12 Songs, 52 Minutes

EDITORS’ NOTES

Joseph Arthur was one of the few people who saw Lou Reed's tender side. They were friends. Knowing that Reed was an electric—and often electrifying—performer, Arthur consciously chose to go in the opposite direction here and record Reed’s songs without electric instruments. Instead he used piano, acoustic guitar, vocals, and these remarkable songs—which had already been so definitively recorded and known for years. Yet when Arthur takes the quiet road here, the songs have room to breathe on their own. Already an established artist with many albums to his credit, Arthur never attempts to imitate Reed or do too much. He bravely offers up such iconic Reed songs as “Walk on the Wild Side,” “Stephanie Says,” “Heroin,” “Satellite of Love,” “Dirty Blvd.,” “Pale Blue Eyes," and “Coney Island Baby.” Each succeeds in its own way, often with Arthur bringing beauty to the melody and compassion to the words. He also brings deserved notice to lesser-known tunes such as “Sword of Damocles,” “NYC Man," and “Magic and Loss,” in which Reed had paid tribute to friends—Doc Pomus and a woman named Rita—who’d died when he was writing the album of the same name in 1991.

EDITORS’ NOTES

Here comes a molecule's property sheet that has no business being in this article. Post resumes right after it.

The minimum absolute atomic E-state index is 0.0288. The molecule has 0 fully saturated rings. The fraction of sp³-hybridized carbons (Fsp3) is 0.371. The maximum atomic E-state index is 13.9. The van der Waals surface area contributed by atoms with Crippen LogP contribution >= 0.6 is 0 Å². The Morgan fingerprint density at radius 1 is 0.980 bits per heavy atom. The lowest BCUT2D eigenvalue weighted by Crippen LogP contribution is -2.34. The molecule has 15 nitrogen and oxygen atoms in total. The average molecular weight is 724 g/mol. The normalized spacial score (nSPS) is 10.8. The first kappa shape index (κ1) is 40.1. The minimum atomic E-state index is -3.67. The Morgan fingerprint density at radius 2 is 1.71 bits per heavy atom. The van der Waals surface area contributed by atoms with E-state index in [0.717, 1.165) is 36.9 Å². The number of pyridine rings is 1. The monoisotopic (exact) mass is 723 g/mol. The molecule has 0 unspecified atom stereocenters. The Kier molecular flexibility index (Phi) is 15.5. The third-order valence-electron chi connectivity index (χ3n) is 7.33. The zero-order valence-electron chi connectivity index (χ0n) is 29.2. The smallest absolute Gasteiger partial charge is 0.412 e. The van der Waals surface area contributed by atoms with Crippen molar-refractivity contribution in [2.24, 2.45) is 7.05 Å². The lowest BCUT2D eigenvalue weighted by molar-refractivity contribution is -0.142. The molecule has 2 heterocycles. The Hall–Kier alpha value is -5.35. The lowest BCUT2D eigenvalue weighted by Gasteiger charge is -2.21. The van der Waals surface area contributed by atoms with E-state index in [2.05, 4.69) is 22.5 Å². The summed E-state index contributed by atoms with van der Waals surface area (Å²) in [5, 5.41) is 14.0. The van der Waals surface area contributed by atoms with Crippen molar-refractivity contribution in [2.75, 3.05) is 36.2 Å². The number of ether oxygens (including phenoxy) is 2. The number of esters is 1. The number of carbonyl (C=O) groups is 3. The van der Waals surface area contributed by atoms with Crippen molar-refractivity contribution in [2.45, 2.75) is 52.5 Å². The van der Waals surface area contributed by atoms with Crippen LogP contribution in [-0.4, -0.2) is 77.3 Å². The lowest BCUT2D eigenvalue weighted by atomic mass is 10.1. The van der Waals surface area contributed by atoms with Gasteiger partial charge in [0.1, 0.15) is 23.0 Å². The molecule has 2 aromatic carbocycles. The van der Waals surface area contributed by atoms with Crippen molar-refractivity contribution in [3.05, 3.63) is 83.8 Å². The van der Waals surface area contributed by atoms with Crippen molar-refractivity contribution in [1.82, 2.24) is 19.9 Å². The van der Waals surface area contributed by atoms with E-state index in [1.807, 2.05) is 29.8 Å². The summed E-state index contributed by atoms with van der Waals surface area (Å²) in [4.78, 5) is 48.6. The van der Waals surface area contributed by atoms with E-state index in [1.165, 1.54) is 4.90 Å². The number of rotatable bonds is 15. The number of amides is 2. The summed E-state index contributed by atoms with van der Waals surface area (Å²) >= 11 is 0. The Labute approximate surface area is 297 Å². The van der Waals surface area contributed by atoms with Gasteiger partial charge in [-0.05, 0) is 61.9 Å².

Joseph Arthur was one of the few people who saw Lou Reed's tender side. They were friends. Knowing that Reed was an electric—and often electrifying—performer, Arthur consciously chose to go in the opposite direction here and record Reed’s songs without electric instruments. Instead he used piano, acoustic guitar, vocals, and these remarkable songs—which had already been so definitively recorded and known for years. Yet when Arthur takes the quiet road here, the songs have room to breathe on their own. Already an established artist with many albums to his credit, Arthur never attempts to imitate Reed or do too much. He bravely offers up such iconic Reed songs as “Walk on the Wild Side,” “Stephanie Says,” “Heroin,” “Satellite of Love,” “Dirty Blvd.,” “Pale Blue Eyes," and “Coney Island Baby.” Each succeeds in its own way, often with Arthur bringing beauty to the melody and compassion to the words. He also brings deserved notice to lesser-known tunes such as “Sword of Damocles,” “NYC Man," and “Magic and Loss,” in which Reed had paid tribute to friends—Doc Pomus and a woman named Rita—who’d died when he was writing the album of the same name in 1991.

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